New York Gov. David Paterson has proposed a 15 percent tax on non-diet sugary soft drinks in order to generate more revenue. It’s proposed that nearly $400 Million would be generated by the state’s sugary soft drink consumers. It’s being called an “obesity tax” because it will supposedly discourage people from ponying up the extra dough for their sweeter beverages. I understand the reasons for this, especially when you view it in the context of our childhood obesity epidemic. Children and teenagers who consume a large number of soft drinks would possibly think twice if they had to dole out more money. But here’s the catch.
Youth do not just drink sugary beverages because of their taste. Both the major soda companies market their products with advertising budgets in the billions. In 2007, Pepsi and Coca-Cola spent a combined $2 Billion dollars on advertising in the US alone – across all media. And both companies are known to wage ad wars where they enlist the very icons youth look to emulate, rock stars, athletes and pop singers who hawk their product’s lifestyle as being in touch (“Choice of a new generation” anyone?) – enabling a better time.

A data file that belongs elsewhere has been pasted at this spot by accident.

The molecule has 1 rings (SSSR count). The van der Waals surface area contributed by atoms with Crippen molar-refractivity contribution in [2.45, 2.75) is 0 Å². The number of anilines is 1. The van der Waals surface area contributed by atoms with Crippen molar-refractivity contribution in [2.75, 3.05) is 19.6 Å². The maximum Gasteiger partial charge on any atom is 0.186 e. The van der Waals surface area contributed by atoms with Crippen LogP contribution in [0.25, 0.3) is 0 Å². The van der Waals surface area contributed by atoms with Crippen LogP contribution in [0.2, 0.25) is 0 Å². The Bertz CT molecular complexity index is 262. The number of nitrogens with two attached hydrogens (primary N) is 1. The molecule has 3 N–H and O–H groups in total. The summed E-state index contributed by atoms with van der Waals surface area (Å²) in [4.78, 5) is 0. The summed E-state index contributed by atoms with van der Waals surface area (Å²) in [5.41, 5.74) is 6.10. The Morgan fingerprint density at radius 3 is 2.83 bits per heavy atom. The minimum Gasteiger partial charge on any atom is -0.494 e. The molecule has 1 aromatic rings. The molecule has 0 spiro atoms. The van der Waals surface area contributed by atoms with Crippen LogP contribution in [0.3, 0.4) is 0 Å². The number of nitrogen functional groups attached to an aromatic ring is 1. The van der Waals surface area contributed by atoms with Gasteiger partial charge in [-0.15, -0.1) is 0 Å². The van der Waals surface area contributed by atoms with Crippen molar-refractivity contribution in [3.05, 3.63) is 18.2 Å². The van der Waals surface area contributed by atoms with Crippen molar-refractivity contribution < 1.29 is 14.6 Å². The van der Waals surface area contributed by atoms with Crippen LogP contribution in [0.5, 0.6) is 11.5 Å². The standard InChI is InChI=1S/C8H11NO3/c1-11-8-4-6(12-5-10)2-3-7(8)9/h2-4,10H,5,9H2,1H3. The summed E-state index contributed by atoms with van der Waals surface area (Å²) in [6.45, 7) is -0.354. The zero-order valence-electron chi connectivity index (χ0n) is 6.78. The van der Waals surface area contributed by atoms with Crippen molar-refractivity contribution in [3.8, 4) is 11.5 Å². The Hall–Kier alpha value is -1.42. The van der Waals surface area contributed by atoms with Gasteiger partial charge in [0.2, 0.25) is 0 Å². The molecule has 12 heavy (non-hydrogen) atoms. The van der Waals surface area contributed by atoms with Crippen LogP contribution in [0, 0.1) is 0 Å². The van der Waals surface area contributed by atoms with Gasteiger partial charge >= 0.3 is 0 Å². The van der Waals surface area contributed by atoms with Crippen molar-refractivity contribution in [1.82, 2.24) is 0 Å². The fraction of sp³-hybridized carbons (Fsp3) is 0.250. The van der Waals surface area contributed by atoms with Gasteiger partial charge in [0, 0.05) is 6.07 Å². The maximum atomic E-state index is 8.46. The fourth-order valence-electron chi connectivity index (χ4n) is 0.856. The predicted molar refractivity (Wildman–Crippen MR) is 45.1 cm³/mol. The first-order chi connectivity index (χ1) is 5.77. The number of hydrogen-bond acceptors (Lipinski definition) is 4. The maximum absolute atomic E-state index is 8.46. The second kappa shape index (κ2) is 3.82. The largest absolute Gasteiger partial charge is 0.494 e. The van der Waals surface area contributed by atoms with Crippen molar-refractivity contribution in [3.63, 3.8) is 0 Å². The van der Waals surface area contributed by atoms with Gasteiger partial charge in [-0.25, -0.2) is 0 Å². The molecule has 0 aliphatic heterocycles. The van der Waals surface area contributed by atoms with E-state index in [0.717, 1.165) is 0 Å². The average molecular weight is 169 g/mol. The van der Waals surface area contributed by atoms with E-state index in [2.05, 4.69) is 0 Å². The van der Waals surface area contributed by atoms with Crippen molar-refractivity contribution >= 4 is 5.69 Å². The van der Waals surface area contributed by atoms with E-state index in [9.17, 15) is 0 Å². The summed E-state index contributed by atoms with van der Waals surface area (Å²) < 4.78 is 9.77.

Making their soda pop more expensive will only partially solve the issue. You also need to make them understand how the advertisements they see everywhere influence their choices, and ultimately their life. This is a basic need if we are truly to address an issue as large as one we’re calling an epidemic.